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New Mexican Spanish

New Mexican Spanish is the variety of Spanish traditionally spoken in the US states of New Mexico and the southern part of Colorado. It can be further subdivided into “Traditional” (spoken in northern New Mexico and Colorado) and “Border” (in southern New Mexico, near the border with Mexico) varieties. The group of Spanish-speakers who have been living in the area and speaking it continuously for centuries are known as Hispanos.

Spanish has been spoken in the region since the late 16th century, when a group of ~700 colonists from northern Spain arrived; almost a century later, their numbers were bolstered by an influx of settlers from northern New Spain (modern-day northern Mexico). At the time, the area was an extremely remote, outlying part of the Spanish colony of New Spain, literacy rates there were low, and contact with the rest of the Spanish-speaking world was minimal (outside of these waves of migration). As a result, residents’ exposure to standardised Spanish was pretty low, enabling the region to hang on to conservative features that were lost elsewhere, as well as to develop some of their own innovations. The dialect has also been influenced by local indigenous languages, like Pueblo, the speakers of which Spanish speakers intermingled and intermarried with.

In 1848, the United States annexed a huge portion of Mexico, including the part where New Mexican Spanish was spoken. This resulted in English coming to influence the dialect, however Spanish still held on strong for some decades, partly thanks to increasing literacy and the development of a local print media culture that predominantly used Spanish. Around the time of the First World War, Spanish went into decline, as it was banned in schools and newspapers were forced to switch to printing in English or were driven out of business. New Mexican Spanish has continued to be spoken continuously despite this, though.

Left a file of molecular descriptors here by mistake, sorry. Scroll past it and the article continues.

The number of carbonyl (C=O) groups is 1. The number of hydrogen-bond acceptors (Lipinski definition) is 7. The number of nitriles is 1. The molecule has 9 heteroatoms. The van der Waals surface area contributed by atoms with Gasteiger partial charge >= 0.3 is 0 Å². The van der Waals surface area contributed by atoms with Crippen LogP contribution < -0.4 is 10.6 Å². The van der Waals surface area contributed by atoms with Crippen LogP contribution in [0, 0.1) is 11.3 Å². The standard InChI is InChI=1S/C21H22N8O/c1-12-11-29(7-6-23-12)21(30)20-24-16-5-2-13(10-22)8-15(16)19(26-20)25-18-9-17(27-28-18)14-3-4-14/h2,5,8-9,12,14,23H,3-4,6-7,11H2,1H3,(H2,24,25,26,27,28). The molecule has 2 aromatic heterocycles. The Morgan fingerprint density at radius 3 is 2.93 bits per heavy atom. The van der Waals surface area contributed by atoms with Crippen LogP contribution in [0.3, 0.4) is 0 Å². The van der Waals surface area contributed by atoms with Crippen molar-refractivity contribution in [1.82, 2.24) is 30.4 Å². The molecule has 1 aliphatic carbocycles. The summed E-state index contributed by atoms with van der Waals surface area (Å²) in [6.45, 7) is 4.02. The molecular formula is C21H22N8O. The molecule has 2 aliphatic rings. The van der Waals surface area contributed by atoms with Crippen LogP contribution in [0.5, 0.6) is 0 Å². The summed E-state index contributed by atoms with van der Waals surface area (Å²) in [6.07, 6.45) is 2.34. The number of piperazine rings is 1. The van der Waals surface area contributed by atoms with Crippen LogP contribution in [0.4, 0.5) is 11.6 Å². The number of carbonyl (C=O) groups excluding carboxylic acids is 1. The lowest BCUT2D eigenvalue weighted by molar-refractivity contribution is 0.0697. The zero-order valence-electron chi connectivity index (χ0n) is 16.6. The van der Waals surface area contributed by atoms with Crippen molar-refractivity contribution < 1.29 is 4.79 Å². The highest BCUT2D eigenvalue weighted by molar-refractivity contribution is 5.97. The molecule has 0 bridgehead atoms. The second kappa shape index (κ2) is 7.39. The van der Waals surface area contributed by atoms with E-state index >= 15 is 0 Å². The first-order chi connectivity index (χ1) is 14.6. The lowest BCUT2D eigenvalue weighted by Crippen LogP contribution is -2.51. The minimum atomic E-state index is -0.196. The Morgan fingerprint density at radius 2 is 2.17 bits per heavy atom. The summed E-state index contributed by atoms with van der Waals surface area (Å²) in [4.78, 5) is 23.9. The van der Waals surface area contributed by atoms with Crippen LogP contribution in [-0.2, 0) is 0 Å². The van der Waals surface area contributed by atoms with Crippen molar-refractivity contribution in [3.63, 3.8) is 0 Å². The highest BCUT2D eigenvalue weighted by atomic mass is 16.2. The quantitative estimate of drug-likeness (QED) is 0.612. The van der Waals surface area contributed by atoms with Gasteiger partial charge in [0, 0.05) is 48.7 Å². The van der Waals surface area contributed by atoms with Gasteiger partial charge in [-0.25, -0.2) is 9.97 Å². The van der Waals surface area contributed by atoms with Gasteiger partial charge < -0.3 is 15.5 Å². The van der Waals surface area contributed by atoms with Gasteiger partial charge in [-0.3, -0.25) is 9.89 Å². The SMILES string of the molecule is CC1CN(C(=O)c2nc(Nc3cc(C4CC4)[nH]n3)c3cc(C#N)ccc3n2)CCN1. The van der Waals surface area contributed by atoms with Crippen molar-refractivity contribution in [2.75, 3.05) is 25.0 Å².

In modern times, this dialect of Spanish is coming under increased influence by Mexican Spanish, especially in big urban centres where immigrants from Mexico tend to settle like Santa Fe and Albuquerque. There is also language shift occurring, whereby Hispano families are gradually shifting to speaking English in the home.

Some examples of grammatical features of New Mexican Spanish (mainly Traditional, although many of these are found in the Border variety too) are:

  • Some alternative preterite verb forms: